Tina L. Hanlon
Professor of English
B.A., Gettysburg College
M.A., The Ohio State University
Ph.D., The Ohio State University
English 101-102: Composition and Rhetoric
English 203-204: British Literature I and II
English 205-206: American Literature I and II
Co-editor of Crosscurrents of Children’s Literature: An Anthology of Texts and Criticism, with J. D. Stahl and Elizabeth Lennox Keyser. New York: Oxford University Press, 2006.
Director of web site AppLit: Resources for Readers and Teachers of Appalachian Literature for Children and Young Adults, http://www2.ferrum.edu/AppLit, 2000-present.
“Struggles for Life, Liberty, and Land: Mining Communities in Appalachian Children’s Books.” Southern Quarterly: A Journal of Arts and Letters in the South 54 (Spring/Summer 2017): 94-113.
“Lotteries and Scapegoats: Literary Antecedents and Influences on The Hunger Games.” Critical Insights: The Hunger Games Trilogy. Ed. Lana A. Whited. Grey House/Salem Press, 2016.
“‘Way back yonder’ But Not So Far Away: Teaching Appalachian Folktales.” Appalachia in the Classroom. Ed. Theresa Burriss and Patricia Gantt. Ohio University Press Ethnicity and Gender in Appalachia Series. 2013. 109-28.
“It’s Not All About Jack: Old and New Tales from Anne Shelby.” Review essay on The Adventures of Molly Whuppie and Other Appalachian Folktales. Appalachian Journal 35 (Summer 2008): 366-70.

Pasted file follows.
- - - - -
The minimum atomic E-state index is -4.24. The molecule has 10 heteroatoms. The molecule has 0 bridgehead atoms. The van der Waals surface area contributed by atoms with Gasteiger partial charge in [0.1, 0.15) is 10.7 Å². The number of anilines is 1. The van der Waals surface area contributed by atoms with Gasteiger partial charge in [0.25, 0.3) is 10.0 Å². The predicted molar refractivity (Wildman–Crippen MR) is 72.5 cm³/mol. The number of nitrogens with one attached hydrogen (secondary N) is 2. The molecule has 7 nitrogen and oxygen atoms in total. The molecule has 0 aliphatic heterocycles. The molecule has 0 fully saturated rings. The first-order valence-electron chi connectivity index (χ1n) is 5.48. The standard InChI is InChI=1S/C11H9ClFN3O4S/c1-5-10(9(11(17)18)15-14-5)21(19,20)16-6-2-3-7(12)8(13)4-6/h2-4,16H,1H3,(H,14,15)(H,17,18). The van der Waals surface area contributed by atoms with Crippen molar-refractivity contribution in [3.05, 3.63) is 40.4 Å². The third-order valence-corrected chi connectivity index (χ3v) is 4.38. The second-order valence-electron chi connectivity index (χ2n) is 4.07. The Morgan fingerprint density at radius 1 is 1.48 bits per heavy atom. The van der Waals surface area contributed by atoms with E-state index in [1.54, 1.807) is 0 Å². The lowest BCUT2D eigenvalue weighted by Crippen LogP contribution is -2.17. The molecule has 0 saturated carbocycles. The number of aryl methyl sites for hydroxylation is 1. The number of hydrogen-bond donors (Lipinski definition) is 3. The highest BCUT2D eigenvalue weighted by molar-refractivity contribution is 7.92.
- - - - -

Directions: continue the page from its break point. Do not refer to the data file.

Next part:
“Capturing Characters on Stage for the College and Community: An Interview with Playwright Rex Stephenson.” Photos by Jeff Dalton. Virginia Libraries 54, nos. 3 & 4 (2008): 7-12.
“‘Read my tales, spin my rhymes’: The Books for Children.” In James Still, Appalachian Writer: Critical Essays on the Dean of Appalachian Literature. Ed. Ted Olson and Kathy H. Olson. Jefferson, NC: McFarland, 2007. 174-89.
“The Descendants of Robinson Crusoe in North American Children’s Literature.” In The Presence of the Past in Children’s Literature. Ed. Ann Lawson Lucas. Contributions to the Study of World Literature, No. 120. London: Praeger, 2003. 61-69.
“The Taming of the Dragon in Twentieth-Century Picture Books.” Journal of the Fantastic in the Arts 14 (Spring 2003): 7-26.
“The Art and the Dragon: Intertextuality in the Pictorial Narratives of Dragon Feathers.” In Tales, Tellers and Texts. Ed. Gabrielle Cliff Hodges, Mary Jane Drummond, and Morag Styles. London: Cassell, 2000. 79-94.
“Strong Women in Appalachian Folktales.” The Lion and the Unicorn 24 (April 2000, special issue on folklore in children’s literature): 225-46.
“‘To Sleep, Perchance to Dream’: Sleeping Beauties and Wide Awake Plain Janes in the Stories of Jane Yolen.” Children’s Literature26 (1998): 140-67.